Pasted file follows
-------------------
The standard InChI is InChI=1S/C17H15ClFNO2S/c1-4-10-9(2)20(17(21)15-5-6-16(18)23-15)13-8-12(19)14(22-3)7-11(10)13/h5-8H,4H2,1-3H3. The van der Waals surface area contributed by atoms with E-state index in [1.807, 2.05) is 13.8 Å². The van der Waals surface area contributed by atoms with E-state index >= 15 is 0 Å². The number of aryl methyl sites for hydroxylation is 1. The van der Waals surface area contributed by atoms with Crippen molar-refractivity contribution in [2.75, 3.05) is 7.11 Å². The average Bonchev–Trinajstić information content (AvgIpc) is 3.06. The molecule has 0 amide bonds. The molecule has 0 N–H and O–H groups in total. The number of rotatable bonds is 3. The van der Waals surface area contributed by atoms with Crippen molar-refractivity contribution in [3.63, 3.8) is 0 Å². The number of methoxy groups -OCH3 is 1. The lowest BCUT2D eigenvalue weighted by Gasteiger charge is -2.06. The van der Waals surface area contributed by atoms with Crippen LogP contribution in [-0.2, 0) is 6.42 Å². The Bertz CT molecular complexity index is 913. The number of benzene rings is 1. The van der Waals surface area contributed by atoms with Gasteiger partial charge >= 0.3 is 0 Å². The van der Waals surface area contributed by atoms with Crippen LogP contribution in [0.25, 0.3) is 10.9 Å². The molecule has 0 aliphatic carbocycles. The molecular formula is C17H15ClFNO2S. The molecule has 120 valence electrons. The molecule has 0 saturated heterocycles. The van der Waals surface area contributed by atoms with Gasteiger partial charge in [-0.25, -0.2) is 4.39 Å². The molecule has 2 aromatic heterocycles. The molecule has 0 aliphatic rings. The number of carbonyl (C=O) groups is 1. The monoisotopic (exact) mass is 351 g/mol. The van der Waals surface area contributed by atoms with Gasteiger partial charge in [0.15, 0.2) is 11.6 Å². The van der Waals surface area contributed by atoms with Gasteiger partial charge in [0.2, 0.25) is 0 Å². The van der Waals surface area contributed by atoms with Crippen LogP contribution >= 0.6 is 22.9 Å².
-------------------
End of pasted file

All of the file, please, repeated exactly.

The standard InChI is InChI=1S/C17H15ClFNO2S/c1-4-10-9(2)20(17(21)15-5-6-16(18)23-15)13-8-12(19)14(22-3)7-11(10)13/h5-8H,4H2,1-3H3. The van der Waals surface area contributed by atoms with E-state index in [1.807, 2.05) is 13.8 Å². The van der Waals surface area contributed by atoms with E-state index >= 15 is 0 Å². The number of aryl methyl sites for hydroxylation is 1. The van der Waals surface area contributed by atoms with Crippen molar-refractivity contribution in [2.75, 3.05) is 7.11 Å². The average Bonchev–Trinajstić information content (AvgIpc) is 3.06. The molecule has 0 amide bonds. The molecule has 0 N–H and O–H groups in total. The number of rotatable bonds is 3. The van der Waals surface area contributed by atoms with Crippen molar-refractivity contribution in [3.63, 3.8) is 0 Å². The number of methoxy groups -OCH3 is 1. The lowest BCUT2D eigenvalue weighted by Gasteiger charge is -2.06. The van der Waals surface area contributed by atoms with Crippen LogP contribution in [-0.2, 0) is 6.42 Å². The Bertz CT molecular complexity index is 913. The number of benzene rings is 1. The van der Waals surface area contributed by atoms with Gasteiger partial charge >= 0.3 is 0 Å². The van der Waals surface area contributed by atoms with Crippen LogP contribution in [0.25, 0.3) is 10.9 Å². The molecule has 0 aliphatic carbocycles. The molecular formula is C17H15ClFNO2S. The molecule has 120 valence electrons. The molecule has 0 saturated heterocycles. The van der Waals surface area contributed by atoms with Gasteiger partial charge in [-0.25, -0.2) is 4.39 Å². The molecule has 2 aromatic heterocycles. The molecule has 0 aliphatic rings. The number of carbonyl (C=O) groups is 1. The monoisotopic (exact) mass is 351 g/mol. The van der Waals surface area contributed by atoms with Gasteiger partial charge in [0.15, 0.2) is 11.6 Å². The van der Waals surface area contributed by atoms with Gasteiger partial charge in [0.2, 0.25) is 0 Å². The van der Waals surface area contributed by atoms with Crippen LogP contribution >= 0.6 is 22.9 Å².